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Publication numberUS5229081 A
Publication typeGrant
Application numberUS 07/670,368
Publication dateJul 20, 1993
Filing dateMar 14, 1991
Priority dateFeb 12, 1988
Fee statusLapsed
Publication number07670368, 670368, US 5229081 A, US 5229081A, US-A-5229081, US5229081 A, US5229081A
InventorsToshikazu Suda
Original AssigneeRegal Joint Co., Ltd.
Export CitationBiBTeX, EndNote, RefMan
External Links: USPTO, USPTO Assignment, Espacenet
Apparatus for semiconductor process including photo-excitation process
US 5229081 A
Abstract
An apparatus for use in semiconductor fabrication that includes use of a photo-excitation process and is provided with a revolving gas chamber for forming spiral vortices flow of purge gas located at the upper or side part of a gas reaction chamber, an internal or external light source, a partition having a centrally located circular opening provided between the revolving gas chamber and the gas reaction chamber, or without the partition when the revolving gas chamber is made smaller than the gas reaction chamber. The revolving gas chamber has a multiplicity of gas inlets oriented at an angle with respect to the center of the revolving gas chamber to produce a gas flow in one direction to form spiral vortices that revolves and thereby prevents the light source or light transmitting window from becoming contaminated by process reactions.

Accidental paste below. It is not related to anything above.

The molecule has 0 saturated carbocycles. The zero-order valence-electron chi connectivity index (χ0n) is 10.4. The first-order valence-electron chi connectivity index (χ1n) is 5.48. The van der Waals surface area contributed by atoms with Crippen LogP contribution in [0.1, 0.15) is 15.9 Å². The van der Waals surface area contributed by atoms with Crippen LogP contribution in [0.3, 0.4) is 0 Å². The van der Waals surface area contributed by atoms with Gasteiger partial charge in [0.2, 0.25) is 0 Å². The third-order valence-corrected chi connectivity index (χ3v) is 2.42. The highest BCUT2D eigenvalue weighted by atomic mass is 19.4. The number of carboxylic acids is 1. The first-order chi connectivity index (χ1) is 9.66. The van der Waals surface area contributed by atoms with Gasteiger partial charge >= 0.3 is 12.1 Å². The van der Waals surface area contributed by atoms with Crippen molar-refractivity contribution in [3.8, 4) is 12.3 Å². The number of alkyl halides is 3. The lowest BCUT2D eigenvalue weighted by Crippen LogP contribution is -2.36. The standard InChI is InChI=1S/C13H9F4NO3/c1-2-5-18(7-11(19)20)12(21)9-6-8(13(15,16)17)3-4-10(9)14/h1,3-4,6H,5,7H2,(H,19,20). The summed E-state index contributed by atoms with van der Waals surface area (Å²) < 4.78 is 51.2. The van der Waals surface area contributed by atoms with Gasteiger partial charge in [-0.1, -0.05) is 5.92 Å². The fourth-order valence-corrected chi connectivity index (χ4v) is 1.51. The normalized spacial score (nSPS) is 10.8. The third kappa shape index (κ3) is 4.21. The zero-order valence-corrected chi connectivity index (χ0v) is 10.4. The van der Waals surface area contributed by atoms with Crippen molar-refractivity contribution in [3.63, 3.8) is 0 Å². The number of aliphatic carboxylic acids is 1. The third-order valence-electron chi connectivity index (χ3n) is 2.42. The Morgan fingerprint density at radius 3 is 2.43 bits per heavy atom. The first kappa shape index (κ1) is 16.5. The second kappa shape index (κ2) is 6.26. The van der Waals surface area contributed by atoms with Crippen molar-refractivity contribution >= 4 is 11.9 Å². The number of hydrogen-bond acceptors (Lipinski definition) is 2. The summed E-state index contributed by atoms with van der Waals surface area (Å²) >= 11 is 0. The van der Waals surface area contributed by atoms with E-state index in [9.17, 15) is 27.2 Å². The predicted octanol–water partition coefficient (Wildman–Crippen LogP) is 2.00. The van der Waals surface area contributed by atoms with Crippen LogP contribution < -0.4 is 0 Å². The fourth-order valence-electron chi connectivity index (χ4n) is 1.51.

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Claims(6)
I claim:
1. An apparatus for preventing window fouling and chamber wall fouling using gas spiral vortices in making semiconductors by a photo-excitation process or a plasma process which comprises:
(a) a revolving gas chamber for forming spiral vortices flow of purge gas and a gas reaction chamber, said revolving gas chamber being located above or beside said gas reaction chamber;